The issue with design review is the real cost is meeting updated building codes. State law requires all cities to amend their codes to adopt international codes for building, residential, gas, energy, plumbing, fire, mechanical etc. effective July 1, 2021. The problem is these codes no longer exempt existing multi-family housing, which is usually the most affordable (compared to new construction), and the upgrades can be cost prohibitive. Combined with the Legislature’s relaxation of warranties on new condo construction, look for developers to buy these older multi-family buildings and redevelop them with expensive new condo construction. Seattle and the region will likely lose more affordable multi-family housing than it creates in this hot market, although more expensive new owner occupied condos will be built.

Finally the rub is cost. New subsidized construction is expensive, especially public, even with a 5% to 15% reduction in permitting costs in a very hot building market. $1.6 billion for 6500 units is pie in the sky based on Seattle’s future budgets. 1000 units is probably unaffordable over 10 years if Seattle is paying. Who pays?

Seattle would like it to be King Co., primarily through the 1/10th of one percent sales tax increase for emergency housing. Unfortunately Dow Constantine’s original proposal was to purchase distressed hotels in outlying cities and move the homeless there (which at least is expedient and removes them from Seattle’s streets before tourism resumes), without treatment or funding to the cities for health and police costs. The pilot in Renton turned out to be a disaster, and nearly every eastside city opted out of the tax and applied their tax revenue to their own housing funds, even though Seattle has the majority of low income and homeless.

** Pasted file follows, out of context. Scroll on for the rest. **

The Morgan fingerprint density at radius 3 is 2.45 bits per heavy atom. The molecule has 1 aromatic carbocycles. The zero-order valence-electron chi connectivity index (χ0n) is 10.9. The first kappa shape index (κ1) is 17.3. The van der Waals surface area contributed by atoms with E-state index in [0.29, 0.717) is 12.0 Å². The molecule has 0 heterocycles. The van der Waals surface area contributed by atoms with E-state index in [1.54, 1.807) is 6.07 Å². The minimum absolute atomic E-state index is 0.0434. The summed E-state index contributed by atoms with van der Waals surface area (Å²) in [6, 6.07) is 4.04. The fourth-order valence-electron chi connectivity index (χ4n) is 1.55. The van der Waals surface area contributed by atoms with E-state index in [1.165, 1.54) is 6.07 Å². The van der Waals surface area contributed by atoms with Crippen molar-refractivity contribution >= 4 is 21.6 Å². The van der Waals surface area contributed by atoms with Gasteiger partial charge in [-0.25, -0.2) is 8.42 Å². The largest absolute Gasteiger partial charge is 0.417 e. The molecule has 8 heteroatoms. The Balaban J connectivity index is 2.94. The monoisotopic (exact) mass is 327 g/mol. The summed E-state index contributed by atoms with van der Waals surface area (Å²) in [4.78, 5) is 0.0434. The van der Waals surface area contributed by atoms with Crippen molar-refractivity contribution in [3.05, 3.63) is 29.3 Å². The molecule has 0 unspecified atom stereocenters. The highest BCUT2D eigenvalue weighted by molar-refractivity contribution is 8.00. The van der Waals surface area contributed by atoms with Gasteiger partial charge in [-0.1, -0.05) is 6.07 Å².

Actually this new proposal is closer to how the eastside approaches homelessness and affordable housing, through organizations like ARCH. They believe the most critical step (third after shelter mat and shelter enhanced room) is subsidized affordable housing, after sobriety and work, which is nice for the other tenants. But the subsidized housing needs to be temporary and not permanent, a step to non-subsidized affordable housing, otherwise you will never build enough affordable subsidized units and it becomes a lottery. Unless the housing is for the elderly poor like Ellsworth House, which is mostly Medicaid/ARCH funded.

Daniel Thompson

Gov. Inslee today vetoed the bill extending adoption of the new international building codes until July 1, 2021, and they must now be adopted and effective by February 1, 2021.

Paul W.

Build structures like this in Aberdeen. Land is cheaper there.


What’s the rationale for exempting PSH from design review? If design review is valuable, it should be used for any large(ish) project. If it’s not worth the delay and expense it adds to a project, it shouldn’t be used.

Seems like a better step would be to drop design review for any non-profit housing development, PSH or otherwise.

Paul W.

There’s a whole lot of empty office space in the CBD and in SLU. It should be repurposed for this kind of public housing. No need to upzone more — there’s been plenty of upzoning in Seattle over the past two decades and it’s led to inappropriate TOD.


Repurposing unused office space is certainly worth looking into, but it’s probably not going to be nearly enough. The unused office space is all privately owned, and most building owners will probably prefer to wait for the office market to improve, rather than permanently convert the space to PSA.

The city has a chronic housing shortage; the only way to fix it is to build more housing. Upzoning still needs to happen.